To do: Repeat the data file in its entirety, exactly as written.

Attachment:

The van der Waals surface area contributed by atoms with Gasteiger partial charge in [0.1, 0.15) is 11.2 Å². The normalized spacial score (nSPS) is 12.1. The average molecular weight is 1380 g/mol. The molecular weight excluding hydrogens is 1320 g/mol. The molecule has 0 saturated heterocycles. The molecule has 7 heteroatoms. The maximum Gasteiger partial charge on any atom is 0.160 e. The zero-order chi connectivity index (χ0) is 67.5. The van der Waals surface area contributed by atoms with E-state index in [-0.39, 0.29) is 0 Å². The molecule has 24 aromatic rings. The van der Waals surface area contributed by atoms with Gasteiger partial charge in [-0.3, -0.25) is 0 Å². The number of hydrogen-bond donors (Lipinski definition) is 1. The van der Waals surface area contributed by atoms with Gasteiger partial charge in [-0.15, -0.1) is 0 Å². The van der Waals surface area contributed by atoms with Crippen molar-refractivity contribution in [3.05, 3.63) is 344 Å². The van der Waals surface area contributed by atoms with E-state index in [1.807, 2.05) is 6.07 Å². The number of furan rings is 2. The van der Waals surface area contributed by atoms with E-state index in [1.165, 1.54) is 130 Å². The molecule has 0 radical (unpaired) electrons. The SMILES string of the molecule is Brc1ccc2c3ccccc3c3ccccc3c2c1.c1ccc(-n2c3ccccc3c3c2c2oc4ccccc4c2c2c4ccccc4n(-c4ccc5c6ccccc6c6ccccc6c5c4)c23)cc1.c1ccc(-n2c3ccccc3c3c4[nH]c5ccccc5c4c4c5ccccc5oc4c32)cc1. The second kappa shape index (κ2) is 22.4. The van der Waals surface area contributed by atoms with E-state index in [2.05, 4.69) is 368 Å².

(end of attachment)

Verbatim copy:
The van der Waals surface area contributed by atoms with Gasteiger partial charge in [0.1, 0.15) is 11.2 Å². The normalized spacial score (nSPS) is 12.1. The average molecular weight is 1380 g/mol. The molecular weight excluding hydrogens is 1320 g/mol. The molecule has 0 saturated heterocycles. The molecule has 7 heteroatoms. The maximum Gasteiger partial charge on any atom is 0.160 e. The zero-order chi connectivity index (χ0) is 67.5. The van der Waals surface area contributed by atoms with E-state index in [-0.39, 0.29) is 0 Å². The molecule has 24 aromatic rings. The van der Waals surface area contributed by atoms with Gasteiger partial charge in [-0.3, -0.25) is 0 Å². The number of hydrogen-bond donors (Lipinski definition) is 1. The van der Waals surface area contributed by atoms with Gasteiger partial charge in [-0.15, -0.1) is 0 Å². The van der Waals surface area contributed by atoms with Crippen molar-refractivity contribution in [3.05, 3.63) is 344 Å². The van der Waals surface area contributed by atoms with E-state index in [1.807, 2.05) is 6.07 Å². The number of furan rings is 2. The van der Waals surface area contributed by atoms with E-state index in [1.165, 1.54) is 130 Å². The molecule has 0 radical (unpaired) electrons. The SMILES string of the molecule is Brc1ccc2c3ccccc3c3ccccc3c2c1.c1ccc(-n2c3ccccc3c3c2c2oc4ccccc4c2c2c4ccccc4n(-c4ccc5c6ccccc6c6ccccc6c5c4)c23)cc1.c1ccc(-n2c3ccccc3c3c4[nH]c5ccccc5c4c4c5ccccc5oc4c32)cc1. The second kappa shape index (κ2) is 22.4. The van der Waals surface area contributed by atoms with E-state index in [2.05, 4.69) is 368 Å².